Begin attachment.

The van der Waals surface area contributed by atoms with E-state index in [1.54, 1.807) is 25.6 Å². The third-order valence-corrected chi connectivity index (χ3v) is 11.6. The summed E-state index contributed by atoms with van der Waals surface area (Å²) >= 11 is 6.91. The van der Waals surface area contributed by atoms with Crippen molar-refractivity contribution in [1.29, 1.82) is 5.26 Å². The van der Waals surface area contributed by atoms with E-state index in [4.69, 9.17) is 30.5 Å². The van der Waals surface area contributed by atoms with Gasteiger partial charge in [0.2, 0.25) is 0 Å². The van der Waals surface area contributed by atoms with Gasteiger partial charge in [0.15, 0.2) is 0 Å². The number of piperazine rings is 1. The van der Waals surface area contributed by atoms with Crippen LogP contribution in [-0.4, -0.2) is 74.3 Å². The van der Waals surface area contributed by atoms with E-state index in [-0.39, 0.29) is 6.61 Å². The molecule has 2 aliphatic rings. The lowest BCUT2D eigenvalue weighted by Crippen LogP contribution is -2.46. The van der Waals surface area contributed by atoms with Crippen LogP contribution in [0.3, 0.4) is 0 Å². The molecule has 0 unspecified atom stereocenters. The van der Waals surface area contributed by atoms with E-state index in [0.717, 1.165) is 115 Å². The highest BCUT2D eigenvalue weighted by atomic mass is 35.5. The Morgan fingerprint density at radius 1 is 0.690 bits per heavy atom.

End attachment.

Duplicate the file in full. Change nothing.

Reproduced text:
The van der Waals surface area contributed by atoms with E-state index in [1.54, 1.807) is 25.6 Å². The third-order valence-corrected chi connectivity index (χ3v) is 11.6. The summed E-state index contributed by atoms with van der Waals surface area (Å²) >= 11 is 6.91. The van der Waals surface area contributed by atoms with Crippen molar-refractivity contribution in [1.29, 1.82) is 5.26 Å². The van der Waals surface area contributed by atoms with E-state index in [4.69, 9.17) is 30.5 Å². The van der Waals surface area contributed by atoms with Gasteiger partial charge in [0.2, 0.25) is 0 Å². The van der Waals surface area contributed by atoms with Gasteiger partial charge in [0.15, 0.2) is 0 Å². The number of piperazine rings is 1. The van der Waals surface area contributed by atoms with Crippen LogP contribution in [-0.4, -0.2) is 74.3 Å². The van der Waals surface area contributed by atoms with E-state index in [-0.39, 0.29) is 6.61 Å². The molecule has 2 aliphatic rings. The lowest BCUT2D eigenvalue weighted by Crippen LogP contribution is -2.46. The van der Waals surface area contributed by atoms with Crippen LogP contribution in [0.3, 0.4) is 0 Å². The molecule has 0 unspecified atom stereocenters. The van der Waals surface area contributed by atoms with E-state index in [0.717, 1.165) is 115 Å². The highest BCUT2D eigenvalue weighted by atomic mass is 35.5. The Morgan fingerprint density at radius 1 is 0.690 bits per heavy atom.